Introduction: Alexa Controlled Coffee Maker
This is a work in progress. Not all of the functionality that I would like to have is part of this yet but Alexa will at least turn on my coffee machine and brew a cup of coffeeAlexa.
A few assumptions before we begin. This tutorial assumes you have used a Raspberry Pi and Arduino before, and that you are familiar with using that command line. You dont need to know much about coding in Node.js or Python, the two languages used as the code is written already but some understanding may be useful.
1. Raspberry Pi 3
2. Arduino Uno
3. Soldering iron and solder OR hot glue gun
5. 5 wires
6. Farberware Coffee Maker (Really any simple coffee maker that has a push button start will likely work)
When everything is set up, the flow of instructions from user to hot coffee goes like this:
1. User tells Alexa "Tell Coffee Maker Brew"
2. Alexa relays the command to the CoffeeMaker skill (which is a lambda function) in Amazon Web Service (AWS)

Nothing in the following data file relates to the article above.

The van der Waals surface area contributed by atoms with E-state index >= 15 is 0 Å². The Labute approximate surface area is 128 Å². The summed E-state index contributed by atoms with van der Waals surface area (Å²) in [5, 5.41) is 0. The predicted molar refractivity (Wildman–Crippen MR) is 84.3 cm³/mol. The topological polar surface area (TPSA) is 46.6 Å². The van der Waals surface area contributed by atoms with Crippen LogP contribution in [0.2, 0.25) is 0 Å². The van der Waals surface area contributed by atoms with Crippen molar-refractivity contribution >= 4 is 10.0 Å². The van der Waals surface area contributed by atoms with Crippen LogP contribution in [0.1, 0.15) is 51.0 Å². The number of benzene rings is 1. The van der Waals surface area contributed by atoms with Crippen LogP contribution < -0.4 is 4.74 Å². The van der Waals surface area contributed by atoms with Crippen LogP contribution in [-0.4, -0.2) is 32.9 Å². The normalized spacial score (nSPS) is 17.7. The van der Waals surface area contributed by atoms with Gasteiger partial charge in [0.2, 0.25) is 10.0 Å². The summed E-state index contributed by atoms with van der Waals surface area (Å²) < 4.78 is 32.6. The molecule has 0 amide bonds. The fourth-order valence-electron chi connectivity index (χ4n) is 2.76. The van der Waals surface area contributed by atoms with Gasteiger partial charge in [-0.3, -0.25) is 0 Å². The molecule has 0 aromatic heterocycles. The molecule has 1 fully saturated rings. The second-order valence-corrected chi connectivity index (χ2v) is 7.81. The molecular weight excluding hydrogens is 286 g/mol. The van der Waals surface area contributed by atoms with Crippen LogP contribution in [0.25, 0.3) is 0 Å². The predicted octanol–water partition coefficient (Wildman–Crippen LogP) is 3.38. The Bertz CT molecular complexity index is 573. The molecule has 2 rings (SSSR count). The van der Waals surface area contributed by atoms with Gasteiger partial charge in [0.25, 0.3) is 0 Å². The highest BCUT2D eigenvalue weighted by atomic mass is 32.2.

3. The CoffeeMaker skill runs its code, in our case it sends a POST message to a public url that looks like: `http://XXXXXXXX.ngrok.io`. Where XXXXXXXX is some hex value. The exact url is given after you run the ngrok command in command line (more on that in a bit).
4. ngrok then tunnels to the localhost of the machine that started it (in our case a Raspberry Pi). By default it tunnels to port 5000 but for our demo here its mapped to port 5002 of the pi.
5. The Pi is running a Python webserver on localhost:5002. When it gets a `POST` on `/coffee` it send a command to the Arduino that is connected via USB using nanpy. nanpy allows you to send commands to an Arduino using Python, which is handy since our webserver is written in Python.
6. The Arduino then sends a signal to a relay that is connected to the `On` button of the coffee maker.